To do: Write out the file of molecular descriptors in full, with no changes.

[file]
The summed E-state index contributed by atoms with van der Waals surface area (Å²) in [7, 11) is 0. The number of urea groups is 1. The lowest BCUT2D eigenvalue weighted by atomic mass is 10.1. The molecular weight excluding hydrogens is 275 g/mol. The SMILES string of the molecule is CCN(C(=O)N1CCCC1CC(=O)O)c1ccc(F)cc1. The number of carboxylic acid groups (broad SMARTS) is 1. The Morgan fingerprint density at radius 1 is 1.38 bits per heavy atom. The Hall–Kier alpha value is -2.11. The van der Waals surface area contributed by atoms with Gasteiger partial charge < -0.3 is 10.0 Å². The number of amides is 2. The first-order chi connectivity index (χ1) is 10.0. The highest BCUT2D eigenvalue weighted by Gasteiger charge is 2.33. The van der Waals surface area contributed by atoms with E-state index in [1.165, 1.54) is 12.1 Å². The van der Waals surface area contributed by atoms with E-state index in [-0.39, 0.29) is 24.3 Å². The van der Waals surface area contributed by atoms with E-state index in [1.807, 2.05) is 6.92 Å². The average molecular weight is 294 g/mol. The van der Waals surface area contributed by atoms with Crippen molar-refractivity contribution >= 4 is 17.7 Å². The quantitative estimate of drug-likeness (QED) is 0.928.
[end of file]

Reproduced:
The summed E-state index contributed by atoms with van der Waals surface area (Å²) in [7, 11) is 0. The number of urea groups is 1. The lowest BCUT2D eigenvalue weighted by atomic mass is 10.1. The molecular weight excluding hydrogens is 275 g/mol. The SMILES string of the molecule is CCN(C(=O)N1CCCC1CC(=O)O)c1ccc(F)cc1. The number of carboxylic acid groups (broad SMARTS) is 1. The Morgan fingerprint density at radius 1 is 1.38 bits per heavy atom. The Hall–Kier alpha value is -2.11. The van der Waals surface area contributed by atoms with Gasteiger partial charge < -0.3 is 10.0 Å². The number of amides is 2. The first-order chi connectivity index (χ1) is 10.0. The highest BCUT2D eigenvalue weighted by Gasteiger charge is 2.33. The van der Waals surface area contributed by atoms with E-state index in [1.165, 1.54) is 12.1 Å². The van der Waals surface area contributed by atoms with E-state index in [-0.39, 0.29) is 24.3 Å². The van der Waals surface area contributed by atoms with E-state index in [1.807, 2.05) is 6.92 Å². The average molecular weight is 294 g/mol. The van der Waals surface area contributed by atoms with Crippen molar-refractivity contribution >= 4 is 17.7 Å². The quantitative estimate of drug-likeness (QED) is 0.928.